By Sherry L. Harowitz
There’s a saying: The more things change, the more they remain the same. It’s one of those clichés that sound like gibberish and yet are absolutely true. So what makes that saying so apt today?
There’s a saying: The more things change, the more they remain the same. It’s one of those clichés that sound like gibberish and yet are absolutely true. So what makes that saying so apt today? Well, I was just reading a piece about how the “best brains” and venture capitalists are now focusing on developing alternative energy sources—and I was hit with déjà vu—I’ve definitely been here before.
In 1979, I had just come to Washington. I worked at an oil company office in Dupont Circle, near Embassy Row. Tensions were high between the United States and Iran, which had seized U.S. hostages. In addition, the country was in the midst of an energy crisis; oil prices were skyrocketing, and—then, as now—everyone was pouring money into alternative energy and energy conservation proposals. The government even created tax credits for solar investments.
Flash forward. You’d expect great progress in the intervening years, right? Guess again. The hostages were freed, and the lines at the pump dissipated, as did the national resolve. By the early 1980s, government funding for renewable energy and conservation programs had been cut by about 80 percent and energy efficiency initiatives were abandoned.
What about the private sector? In the 1980s, some oil companies, such as Exxon, bought up nascent solar companies—and then abandoned them. Of course, it’s possible that the technology truly wasn’t cost effective at the time. Whatever the reason, while the United States was once a leader in alternative energy, other countries are now far ahead in successfully developing solar, wind, ethanol, and nuclear applications.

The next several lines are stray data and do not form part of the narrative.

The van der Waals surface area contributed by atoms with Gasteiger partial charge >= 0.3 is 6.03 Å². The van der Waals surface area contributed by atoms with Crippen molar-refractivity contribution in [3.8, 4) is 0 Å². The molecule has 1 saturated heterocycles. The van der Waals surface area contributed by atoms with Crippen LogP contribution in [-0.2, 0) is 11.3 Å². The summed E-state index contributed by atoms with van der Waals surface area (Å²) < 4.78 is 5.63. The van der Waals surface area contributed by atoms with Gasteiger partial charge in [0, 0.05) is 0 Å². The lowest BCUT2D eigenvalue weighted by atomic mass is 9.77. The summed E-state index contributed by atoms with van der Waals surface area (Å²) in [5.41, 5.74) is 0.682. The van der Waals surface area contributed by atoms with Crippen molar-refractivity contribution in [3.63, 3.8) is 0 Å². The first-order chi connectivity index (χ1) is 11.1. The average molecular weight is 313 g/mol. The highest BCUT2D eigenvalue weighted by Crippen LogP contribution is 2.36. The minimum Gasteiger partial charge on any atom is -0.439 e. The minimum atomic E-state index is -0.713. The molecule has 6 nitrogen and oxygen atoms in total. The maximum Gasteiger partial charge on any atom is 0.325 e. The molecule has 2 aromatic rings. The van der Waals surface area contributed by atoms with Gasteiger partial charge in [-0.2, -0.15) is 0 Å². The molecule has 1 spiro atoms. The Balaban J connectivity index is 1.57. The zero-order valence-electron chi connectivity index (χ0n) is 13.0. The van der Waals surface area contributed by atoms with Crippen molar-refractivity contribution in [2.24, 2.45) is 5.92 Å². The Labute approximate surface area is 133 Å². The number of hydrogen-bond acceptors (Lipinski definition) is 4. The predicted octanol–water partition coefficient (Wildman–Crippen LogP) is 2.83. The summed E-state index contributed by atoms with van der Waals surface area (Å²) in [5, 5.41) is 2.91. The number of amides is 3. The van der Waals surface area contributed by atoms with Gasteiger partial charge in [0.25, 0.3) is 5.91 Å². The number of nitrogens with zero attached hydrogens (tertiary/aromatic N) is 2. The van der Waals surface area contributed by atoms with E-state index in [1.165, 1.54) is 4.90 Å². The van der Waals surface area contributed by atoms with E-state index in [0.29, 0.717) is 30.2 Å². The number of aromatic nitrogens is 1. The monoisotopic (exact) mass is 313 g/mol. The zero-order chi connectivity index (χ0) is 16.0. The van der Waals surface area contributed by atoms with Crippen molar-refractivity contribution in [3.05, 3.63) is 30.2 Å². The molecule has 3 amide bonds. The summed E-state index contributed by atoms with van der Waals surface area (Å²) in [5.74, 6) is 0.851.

Now it’s 2007, and we’re again as a nation stiffening our resolve to become energy independent. As the former President Ronald Reagan might say, here we go again.
Coincidentally, on the same day that the story about the “best brains” working on alternative energy was reported, a Canadian paper reported on a study from that country’s national defense department about how terrorists are targeting the world’s oil refineries; they know that even a small disruption could cripple Western economies.
Making sure that we properly secure oil assets is, of course, a must, as discussed in this month’s cover story group. But it’s also essential to build in backup options—and that doesn’t just mean an additional refinery or another server for the electrical grid. It means getting serious about diversifying energy just as we would diversify an investment portfolio.
When I was growing up, we were taught that humans only used about five percent of their brains. We’d be really amazing if only we could tap into the other 95 percent, we were told. Today, neurologists know that we use 100 percent of our brains. Sadly, we just don’t use them very well, at least when it comes to planning our energy future. Let’s hope we get better.